The Oregon Supreme Court is not blinded with science

Powerex Corp. v. Dep’t of Rev., No. S060859 (Or. Mar. 26, 2015).

Does electricity qualify as “tangible personal property” or “intangible personal property” under Oregon tax law? The answer to this question has financial consequences for Powerex, a company that sells natural gas and electricity in the western United States and Canada. If electricity is tangible personal property, Powerex will have to pay more taxes than it would if electricity is intangible personal property.

This case comes to the Oregon Supreme Court from the Oregon Tax Court, which decided that electricity is intangible. It based this decision not on the language or purpose of the tax statute, but (remarkably enough) on expert testimony. 

Dueling expert witnesses testified about whether electricity is tangible. Powerex called Peter Fisher, a particle physicist at MIT, who testified that electricity is propagated through an electron’s emission of a “virtual photon.” Since a virtual photon has no mass, electricity is intangible. QED.  The Department of Revenue called Joel Fajans, a Berkeley physics professor, who testified that virtual photons shouldn’t be viewed as distinct from the electrons that emit them. And since electrons have mass, electricity is tangible. QED. The Tax Court found Dr. Fisher’s testimony more persuasive than Dr. Fajans’, and so ruled that electricity is intangible.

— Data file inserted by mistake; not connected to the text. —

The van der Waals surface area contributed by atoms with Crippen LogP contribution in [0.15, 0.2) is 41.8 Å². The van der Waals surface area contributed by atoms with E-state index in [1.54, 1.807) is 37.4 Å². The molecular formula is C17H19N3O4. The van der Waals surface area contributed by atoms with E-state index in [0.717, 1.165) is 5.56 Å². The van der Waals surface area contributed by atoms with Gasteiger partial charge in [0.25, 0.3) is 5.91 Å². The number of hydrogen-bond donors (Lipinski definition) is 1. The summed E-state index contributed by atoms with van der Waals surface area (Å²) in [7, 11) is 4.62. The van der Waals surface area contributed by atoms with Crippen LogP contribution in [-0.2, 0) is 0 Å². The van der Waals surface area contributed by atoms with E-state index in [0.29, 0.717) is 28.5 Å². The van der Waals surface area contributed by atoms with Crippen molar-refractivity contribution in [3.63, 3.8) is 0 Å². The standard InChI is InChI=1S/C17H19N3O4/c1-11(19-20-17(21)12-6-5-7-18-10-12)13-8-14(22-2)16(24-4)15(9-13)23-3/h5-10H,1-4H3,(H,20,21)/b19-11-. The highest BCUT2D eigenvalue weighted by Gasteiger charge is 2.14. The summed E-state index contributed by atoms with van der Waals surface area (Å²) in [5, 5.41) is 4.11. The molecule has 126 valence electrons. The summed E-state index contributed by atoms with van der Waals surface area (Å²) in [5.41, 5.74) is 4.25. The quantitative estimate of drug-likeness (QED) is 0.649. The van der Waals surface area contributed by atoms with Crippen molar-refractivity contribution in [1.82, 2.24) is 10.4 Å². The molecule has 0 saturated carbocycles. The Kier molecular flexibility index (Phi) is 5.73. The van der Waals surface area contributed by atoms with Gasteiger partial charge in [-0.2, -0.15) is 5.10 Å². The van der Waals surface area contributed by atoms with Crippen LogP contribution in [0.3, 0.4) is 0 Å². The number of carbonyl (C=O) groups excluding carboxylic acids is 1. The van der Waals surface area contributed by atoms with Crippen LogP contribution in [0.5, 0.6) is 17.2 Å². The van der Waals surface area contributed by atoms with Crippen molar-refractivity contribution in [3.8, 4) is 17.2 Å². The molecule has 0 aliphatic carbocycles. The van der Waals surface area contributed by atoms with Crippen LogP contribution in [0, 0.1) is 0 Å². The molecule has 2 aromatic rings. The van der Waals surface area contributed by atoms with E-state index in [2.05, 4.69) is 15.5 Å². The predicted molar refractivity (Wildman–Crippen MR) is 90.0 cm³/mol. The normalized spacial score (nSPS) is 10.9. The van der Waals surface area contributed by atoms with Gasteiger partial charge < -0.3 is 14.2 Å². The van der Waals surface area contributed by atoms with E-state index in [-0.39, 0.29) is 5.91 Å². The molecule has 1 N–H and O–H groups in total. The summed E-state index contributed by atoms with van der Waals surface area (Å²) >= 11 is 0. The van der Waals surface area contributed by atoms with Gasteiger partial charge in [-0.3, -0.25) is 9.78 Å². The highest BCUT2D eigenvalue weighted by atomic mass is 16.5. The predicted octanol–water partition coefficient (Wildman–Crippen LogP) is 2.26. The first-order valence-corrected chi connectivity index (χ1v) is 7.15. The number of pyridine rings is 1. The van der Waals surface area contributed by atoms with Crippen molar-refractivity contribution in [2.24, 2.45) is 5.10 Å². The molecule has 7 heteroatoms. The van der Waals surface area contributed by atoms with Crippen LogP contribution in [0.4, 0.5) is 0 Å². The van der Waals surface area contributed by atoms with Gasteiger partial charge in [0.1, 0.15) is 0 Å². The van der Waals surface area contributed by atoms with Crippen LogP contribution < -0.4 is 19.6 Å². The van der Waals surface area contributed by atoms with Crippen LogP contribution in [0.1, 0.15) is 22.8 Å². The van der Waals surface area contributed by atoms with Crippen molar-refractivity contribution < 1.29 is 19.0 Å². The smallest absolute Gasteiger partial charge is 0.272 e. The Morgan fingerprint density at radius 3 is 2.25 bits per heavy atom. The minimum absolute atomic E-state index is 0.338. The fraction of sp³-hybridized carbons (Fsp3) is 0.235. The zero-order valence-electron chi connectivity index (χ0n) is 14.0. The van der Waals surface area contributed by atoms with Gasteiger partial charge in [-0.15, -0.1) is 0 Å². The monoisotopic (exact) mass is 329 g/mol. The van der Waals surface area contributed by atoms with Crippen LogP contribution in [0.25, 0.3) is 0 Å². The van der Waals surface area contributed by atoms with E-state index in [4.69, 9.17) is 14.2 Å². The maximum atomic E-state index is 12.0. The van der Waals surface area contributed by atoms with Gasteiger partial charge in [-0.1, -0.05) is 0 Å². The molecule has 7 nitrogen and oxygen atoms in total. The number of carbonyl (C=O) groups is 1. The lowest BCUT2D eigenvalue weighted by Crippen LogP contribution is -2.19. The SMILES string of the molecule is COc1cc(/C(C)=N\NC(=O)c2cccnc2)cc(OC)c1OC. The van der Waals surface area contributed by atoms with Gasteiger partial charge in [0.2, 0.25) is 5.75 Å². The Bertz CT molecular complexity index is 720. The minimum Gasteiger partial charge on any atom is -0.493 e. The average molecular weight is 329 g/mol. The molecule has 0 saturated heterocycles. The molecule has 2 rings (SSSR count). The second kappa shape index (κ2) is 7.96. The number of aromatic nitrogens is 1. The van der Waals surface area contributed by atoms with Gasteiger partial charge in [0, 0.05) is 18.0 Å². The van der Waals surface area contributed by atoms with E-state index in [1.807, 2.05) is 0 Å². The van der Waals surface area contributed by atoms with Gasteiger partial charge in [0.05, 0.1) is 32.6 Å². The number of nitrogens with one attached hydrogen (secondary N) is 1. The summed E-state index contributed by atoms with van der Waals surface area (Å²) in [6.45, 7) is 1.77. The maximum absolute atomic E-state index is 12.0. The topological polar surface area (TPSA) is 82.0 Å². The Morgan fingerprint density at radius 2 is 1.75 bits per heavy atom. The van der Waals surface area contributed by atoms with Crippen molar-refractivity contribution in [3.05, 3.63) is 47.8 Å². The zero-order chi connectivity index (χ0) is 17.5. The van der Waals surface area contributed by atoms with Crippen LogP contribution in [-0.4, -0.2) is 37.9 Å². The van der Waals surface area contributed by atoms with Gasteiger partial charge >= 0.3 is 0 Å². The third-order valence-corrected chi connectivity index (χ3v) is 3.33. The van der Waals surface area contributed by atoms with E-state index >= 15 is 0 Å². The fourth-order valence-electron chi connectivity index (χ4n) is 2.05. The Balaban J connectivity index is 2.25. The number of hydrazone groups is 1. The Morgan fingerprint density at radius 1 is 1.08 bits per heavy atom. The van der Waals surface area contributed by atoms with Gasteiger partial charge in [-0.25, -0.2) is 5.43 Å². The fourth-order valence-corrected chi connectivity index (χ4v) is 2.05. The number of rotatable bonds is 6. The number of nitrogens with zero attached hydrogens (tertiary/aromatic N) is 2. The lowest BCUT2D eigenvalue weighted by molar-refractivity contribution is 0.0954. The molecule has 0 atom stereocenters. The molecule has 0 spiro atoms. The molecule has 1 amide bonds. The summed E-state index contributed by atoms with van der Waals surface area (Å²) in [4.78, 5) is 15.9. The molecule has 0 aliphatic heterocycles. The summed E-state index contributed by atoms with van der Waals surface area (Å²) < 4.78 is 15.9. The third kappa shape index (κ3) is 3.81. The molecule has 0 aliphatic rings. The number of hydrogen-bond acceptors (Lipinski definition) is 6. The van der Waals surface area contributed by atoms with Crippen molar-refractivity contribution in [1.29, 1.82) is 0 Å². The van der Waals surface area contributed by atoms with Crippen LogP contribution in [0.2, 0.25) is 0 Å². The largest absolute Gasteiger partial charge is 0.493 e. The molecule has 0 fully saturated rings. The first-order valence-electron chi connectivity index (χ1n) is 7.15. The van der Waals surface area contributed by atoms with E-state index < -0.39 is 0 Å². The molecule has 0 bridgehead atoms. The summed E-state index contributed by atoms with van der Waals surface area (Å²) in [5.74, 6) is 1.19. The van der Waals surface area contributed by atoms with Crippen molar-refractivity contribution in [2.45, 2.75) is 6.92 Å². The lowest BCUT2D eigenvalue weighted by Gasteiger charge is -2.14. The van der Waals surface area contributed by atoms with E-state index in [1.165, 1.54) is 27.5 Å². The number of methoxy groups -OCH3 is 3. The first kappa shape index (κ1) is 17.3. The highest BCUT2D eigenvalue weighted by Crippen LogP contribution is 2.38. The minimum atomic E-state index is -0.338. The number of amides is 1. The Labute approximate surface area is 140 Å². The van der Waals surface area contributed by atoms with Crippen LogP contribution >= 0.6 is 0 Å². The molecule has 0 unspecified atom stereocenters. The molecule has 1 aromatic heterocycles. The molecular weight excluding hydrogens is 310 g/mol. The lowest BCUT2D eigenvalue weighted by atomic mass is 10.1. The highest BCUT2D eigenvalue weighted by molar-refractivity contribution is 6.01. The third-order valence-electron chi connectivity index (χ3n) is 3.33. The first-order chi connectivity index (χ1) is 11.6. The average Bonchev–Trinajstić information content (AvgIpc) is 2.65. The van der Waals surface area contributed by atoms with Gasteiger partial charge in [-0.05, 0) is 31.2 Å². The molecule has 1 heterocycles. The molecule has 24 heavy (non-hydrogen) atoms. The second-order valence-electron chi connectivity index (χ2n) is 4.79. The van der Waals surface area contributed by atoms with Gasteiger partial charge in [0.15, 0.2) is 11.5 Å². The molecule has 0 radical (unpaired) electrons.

Sensibly, the Oregon Supreme Court says that “the scientific debate about the subatomic properties of electricity—as fascinating as it is—seems beside the point.” Looking at the text and context of the relevant statute, the court holds that whether property is tangible depends on whether it’s perceptible to the senses, can be located physically, and can be delivered or shipped. Since electricity is perceptible to the senses, can be located physically, and can be delivered via electric lines, it’s tangible property. So the court remands the case to the Tax Court for it to recalculate Powerexs tax liability based on the tangibility of the electricity that Powerex has sold.